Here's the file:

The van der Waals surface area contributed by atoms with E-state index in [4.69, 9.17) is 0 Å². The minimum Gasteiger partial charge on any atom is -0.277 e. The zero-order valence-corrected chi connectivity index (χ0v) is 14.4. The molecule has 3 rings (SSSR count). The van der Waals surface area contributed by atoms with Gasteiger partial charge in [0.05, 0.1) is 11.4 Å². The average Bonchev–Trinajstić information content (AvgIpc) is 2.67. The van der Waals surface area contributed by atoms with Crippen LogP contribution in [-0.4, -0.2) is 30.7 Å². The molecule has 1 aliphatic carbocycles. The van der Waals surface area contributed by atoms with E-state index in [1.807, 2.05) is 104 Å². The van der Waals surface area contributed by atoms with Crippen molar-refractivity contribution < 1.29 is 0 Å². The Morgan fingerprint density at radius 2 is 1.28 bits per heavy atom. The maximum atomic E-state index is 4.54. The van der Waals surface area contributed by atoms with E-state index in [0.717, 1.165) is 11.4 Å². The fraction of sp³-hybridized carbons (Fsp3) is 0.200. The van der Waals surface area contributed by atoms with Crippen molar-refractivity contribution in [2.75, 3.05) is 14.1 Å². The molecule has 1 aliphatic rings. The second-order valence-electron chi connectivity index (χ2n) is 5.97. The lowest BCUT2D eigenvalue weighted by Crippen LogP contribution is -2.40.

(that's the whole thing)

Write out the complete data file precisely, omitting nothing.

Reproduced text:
The van der Waals surface area contributed by atoms with E-state index in [4.69, 9.17) is 0 Å². The minimum Gasteiger partial charge on any atom is -0.277 e. The zero-order valence-corrected chi connectivity index (χ0v) is 14.4. The molecule has 3 rings (SSSR count). The van der Waals surface area contributed by atoms with Gasteiger partial charge in [0.05, 0.1) is 11.4 Å². The average Bonchev–Trinajstić information content (AvgIpc) is 2.67. The van der Waals surface area contributed by atoms with Crippen LogP contribution in [-0.4, -0.2) is 30.7 Å². The molecule has 1 aliphatic carbocycles. The van der Waals surface area contributed by atoms with E-state index in [1.807, 2.05) is 104 Å². The van der Waals surface area contributed by atoms with Crippen molar-refractivity contribution < 1.29 is 0 Å². The Morgan fingerprint density at radius 2 is 1.28 bits per heavy atom. The maximum atomic E-state index is 4.54. The van der Waals surface area contributed by atoms with E-state index in [0.717, 1.165) is 11.4 Å². The fraction of sp³-hybridized carbons (Fsp3) is 0.200. The van der Waals surface area contributed by atoms with Crippen molar-refractivity contribution in [2.75, 3.05) is 14.1 Å². The molecule has 1 aliphatic rings. The second-order valence-electron chi connectivity index (χ2n) is 5.97. The lowest BCUT2D eigenvalue weighted by Crippen LogP contribution is -2.40.